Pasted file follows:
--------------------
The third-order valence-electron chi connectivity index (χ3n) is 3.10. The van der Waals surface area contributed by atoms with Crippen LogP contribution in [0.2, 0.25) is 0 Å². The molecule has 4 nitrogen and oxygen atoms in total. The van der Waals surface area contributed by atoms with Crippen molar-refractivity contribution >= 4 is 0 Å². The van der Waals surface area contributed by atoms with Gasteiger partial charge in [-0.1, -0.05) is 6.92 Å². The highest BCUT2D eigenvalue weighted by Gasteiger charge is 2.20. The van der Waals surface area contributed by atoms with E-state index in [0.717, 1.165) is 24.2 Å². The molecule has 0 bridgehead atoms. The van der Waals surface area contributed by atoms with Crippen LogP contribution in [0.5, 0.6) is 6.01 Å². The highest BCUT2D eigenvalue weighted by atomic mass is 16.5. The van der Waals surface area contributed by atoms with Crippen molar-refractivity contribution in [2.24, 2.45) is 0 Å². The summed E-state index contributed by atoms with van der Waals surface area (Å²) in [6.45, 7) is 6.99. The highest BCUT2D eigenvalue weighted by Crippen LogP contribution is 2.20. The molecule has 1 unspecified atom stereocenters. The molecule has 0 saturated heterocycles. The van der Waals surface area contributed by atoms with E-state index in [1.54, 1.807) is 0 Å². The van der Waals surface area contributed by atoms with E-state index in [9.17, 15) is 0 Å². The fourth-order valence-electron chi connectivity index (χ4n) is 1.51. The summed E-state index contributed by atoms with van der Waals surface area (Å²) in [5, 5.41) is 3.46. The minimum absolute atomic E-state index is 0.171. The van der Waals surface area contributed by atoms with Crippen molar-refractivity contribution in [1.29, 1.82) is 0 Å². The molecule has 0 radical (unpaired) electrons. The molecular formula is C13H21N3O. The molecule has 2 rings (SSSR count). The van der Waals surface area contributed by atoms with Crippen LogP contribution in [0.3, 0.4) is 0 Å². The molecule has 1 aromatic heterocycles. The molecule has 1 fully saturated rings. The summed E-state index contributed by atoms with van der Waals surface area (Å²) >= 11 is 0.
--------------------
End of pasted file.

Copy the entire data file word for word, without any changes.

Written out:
The third-order valence-electron chi connectivity index (χ3n) is 3.10. The van der Waals surface area contributed by atoms with Crippen LogP contribution in [0.2, 0.25) is 0 Å². The molecule has 4 nitrogen and oxygen atoms in total. The van der Waals surface area contributed by atoms with Crippen molar-refractivity contribution >= 4 is 0 Å². The van der Waals surface area contributed by atoms with Gasteiger partial charge in [-0.1, -0.05) is 6.92 Å². The highest BCUT2D eigenvalue weighted by Gasteiger charge is 2.20. The van der Waals surface area contributed by atoms with E-state index in [0.717, 1.165) is 24.2 Å². The molecule has 0 bridgehead atoms. The van der Waals surface area contributed by atoms with Crippen LogP contribution in [0.5, 0.6) is 6.01 Å². The highest BCUT2D eigenvalue weighted by atomic mass is 16.5. The van der Waals surface area contributed by atoms with Crippen molar-refractivity contribution in [2.24, 2.45) is 0 Å². The summed E-state index contributed by atoms with van der Waals surface area (Å²) in [6.45, 7) is 6.99. The highest BCUT2D eigenvalue weighted by Crippen LogP contribution is 2.20. The molecule has 1 unspecified atom stereocenters. The molecule has 0 saturated heterocycles. The van der Waals surface area contributed by atoms with E-state index in [1.54, 1.807) is 0 Å². The van der Waals surface area contributed by atoms with E-state index in [9.17, 15) is 0 Å². The fourth-order valence-electron chi connectivity index (χ4n) is 1.51. The summed E-state index contributed by atoms with van der Waals surface area (Å²) in [5, 5.41) is 3.46. The minimum absolute atomic E-state index is 0.171. The van der Waals surface area contributed by atoms with Crippen molar-refractivity contribution in [1.29, 1.82) is 0 Å². The molecule has 0 radical (unpaired) electrons. The molecular formula is C13H21N3O. The molecule has 2 rings (SSSR count). The van der Waals surface area contributed by atoms with Crippen LogP contribution in [0.3, 0.4) is 0 Å². The molecule has 1 aromatic heterocycles. The molecule has 1 fully saturated rings. The summed E-state index contributed by atoms with van der Waals surface area (Å²) >= 11 is 0.